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Tuesday, January 21, 2014

IOM; A new A-rig

After reading up on the latest widgets and thoughts on IOM rigs, I decided to build a new A-rig for my Tempest IOM Juno. My old rig was getting on, but I'll keep it for those borderline A-B rig days.

One thing I wanted in this rig was an adjustable gooseneck axis, as covered in detail by Lester Gilbert. Essentially, changing the aspect of the gooseneck relative to the mast by shimming the bottom (or top) in and out, you can adjust (slightly) the leech of the mainsail to optimize performance. After some research, I purchased a very nice adjustable, ball-raced, variable geometry  gooseneck from the folks at Radio Sailing Shop, along with a standard rig kit. The installed gooseneck looks as follows:

Carbon fiber, ball-raced, variable geometry gooseneck. 

A screw (seen above on the bottom mast band, facing aft) allows adjustment of the gooseneck, seen here in "neutral". The mast, incidentally, is 11.1 mm, with some forward pre-bend.

I also wanted this new rig to employ a jackline, rather than simply attach the sail with tied off rings as I had done previously. Again, Lester Gilbert has a good explanation of the advantages of this system. Essentially, the leech of the sail stays aft of the mast rather than rotating around if simply tied off in rings. After discussing this with several local skippers, I ran a wire from the masthead, through a pocket in the mainsail leech, to a loop at the bottom, and bowsied it off around the gooseneck. This way the jackline tension can be adjusted, and I am told it is important not to run with the tension to tight, it can be deceptively slack to be effective. A few pictures of this attachment:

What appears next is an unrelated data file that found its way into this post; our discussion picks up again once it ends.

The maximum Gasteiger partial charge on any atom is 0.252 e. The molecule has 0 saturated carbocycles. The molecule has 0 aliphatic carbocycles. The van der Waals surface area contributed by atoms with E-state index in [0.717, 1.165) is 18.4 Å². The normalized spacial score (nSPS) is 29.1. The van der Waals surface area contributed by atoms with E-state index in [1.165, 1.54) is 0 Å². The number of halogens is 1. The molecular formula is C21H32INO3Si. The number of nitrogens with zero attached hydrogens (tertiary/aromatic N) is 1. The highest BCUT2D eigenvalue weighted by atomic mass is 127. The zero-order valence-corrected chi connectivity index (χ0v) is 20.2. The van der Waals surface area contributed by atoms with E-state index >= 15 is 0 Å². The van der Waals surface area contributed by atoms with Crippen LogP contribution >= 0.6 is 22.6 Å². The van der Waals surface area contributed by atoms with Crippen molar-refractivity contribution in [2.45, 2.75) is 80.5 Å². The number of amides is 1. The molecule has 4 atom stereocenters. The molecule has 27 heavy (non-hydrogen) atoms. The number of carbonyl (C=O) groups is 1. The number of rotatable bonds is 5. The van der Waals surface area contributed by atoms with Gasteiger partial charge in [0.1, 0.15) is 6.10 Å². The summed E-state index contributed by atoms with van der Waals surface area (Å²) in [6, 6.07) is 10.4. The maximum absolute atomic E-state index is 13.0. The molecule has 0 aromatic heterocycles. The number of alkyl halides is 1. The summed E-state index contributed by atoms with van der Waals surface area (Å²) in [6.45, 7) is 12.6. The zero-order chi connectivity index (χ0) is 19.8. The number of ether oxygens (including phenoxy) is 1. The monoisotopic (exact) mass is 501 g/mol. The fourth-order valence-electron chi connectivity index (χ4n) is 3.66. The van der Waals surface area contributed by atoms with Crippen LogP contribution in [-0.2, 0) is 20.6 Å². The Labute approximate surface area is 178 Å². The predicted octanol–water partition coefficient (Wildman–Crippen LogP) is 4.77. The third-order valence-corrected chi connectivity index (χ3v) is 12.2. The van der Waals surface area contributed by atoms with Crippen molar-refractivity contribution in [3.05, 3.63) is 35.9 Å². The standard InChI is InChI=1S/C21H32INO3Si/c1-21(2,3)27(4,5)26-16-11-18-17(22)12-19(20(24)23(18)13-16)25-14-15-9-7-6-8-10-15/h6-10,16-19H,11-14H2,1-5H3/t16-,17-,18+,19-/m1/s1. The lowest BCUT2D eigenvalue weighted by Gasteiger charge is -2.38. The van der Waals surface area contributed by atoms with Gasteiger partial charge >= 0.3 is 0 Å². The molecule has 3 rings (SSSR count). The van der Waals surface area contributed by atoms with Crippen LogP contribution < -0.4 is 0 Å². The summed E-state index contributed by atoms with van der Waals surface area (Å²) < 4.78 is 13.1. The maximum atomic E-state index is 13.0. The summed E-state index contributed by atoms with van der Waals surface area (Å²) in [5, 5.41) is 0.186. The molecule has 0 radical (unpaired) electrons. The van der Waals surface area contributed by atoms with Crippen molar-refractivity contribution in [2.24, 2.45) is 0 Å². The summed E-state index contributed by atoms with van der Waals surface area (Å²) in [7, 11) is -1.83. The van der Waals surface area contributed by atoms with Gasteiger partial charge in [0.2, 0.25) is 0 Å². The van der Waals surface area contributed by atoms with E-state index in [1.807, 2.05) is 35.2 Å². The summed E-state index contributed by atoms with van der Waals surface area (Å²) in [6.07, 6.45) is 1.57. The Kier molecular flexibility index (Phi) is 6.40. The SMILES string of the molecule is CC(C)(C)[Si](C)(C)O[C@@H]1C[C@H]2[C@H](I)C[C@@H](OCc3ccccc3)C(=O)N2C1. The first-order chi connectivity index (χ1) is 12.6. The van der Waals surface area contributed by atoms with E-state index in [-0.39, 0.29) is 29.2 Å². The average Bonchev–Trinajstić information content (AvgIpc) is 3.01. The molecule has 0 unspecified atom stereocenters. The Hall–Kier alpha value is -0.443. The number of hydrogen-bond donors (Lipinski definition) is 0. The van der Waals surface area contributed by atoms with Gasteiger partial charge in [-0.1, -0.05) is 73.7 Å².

Jackline attachment with yellow shrink-wrap, at the masthead wire.

Jackline, bent into a loop and bowsied around the gooseneck.

The new sails for this rig, come from Power Sails, and had the luff pocket already added. I like these sails very much thus far, and they have four small cut-outs to allow the jackline to be fastened to the mast with a loop of line. Also visible in the picture above is the auto-easing Cunningham, once again based on work by Lester.

I find it easier to adjust the jib line and jib luff tension at the top, so simple bowsie attachments for these adjustments here:

Following some advice from Radio Sailing Shop's Building Guide, the shrouds attach at a central point on the front of the mast, and otherwise have simple chainplate attachments:

All in all I am very satisfied with the finished product, though I need to make a final jib sheet attachment, I just tied if off for the test sail. I may lower the jib a bit as well.

A few photos of Juno testing in 10 mph, she went very well, and the gooseneck adjustment definitely helped downwind performance!

Sailing along, sails full and drawing some power.

Tacking onto starboard...

A nice study, the sails full and powered up for light air.

Before an adjustment, leech of the main was bleeding out some pressure.

Please post your comments, observations, and thoughts below! I'm particularly interested on any comments on the sail shapes above.


  1. Now you can adjust the leech tension when the boom is against the shrouds, with the vang, and a separate adjustment for the leech tension when close hauled, with the lower gooseneck adjuster.

    1. Thanks, that's what I'm hoping... It will no doubt take a while to work through all the permutations of the additional control adjustments!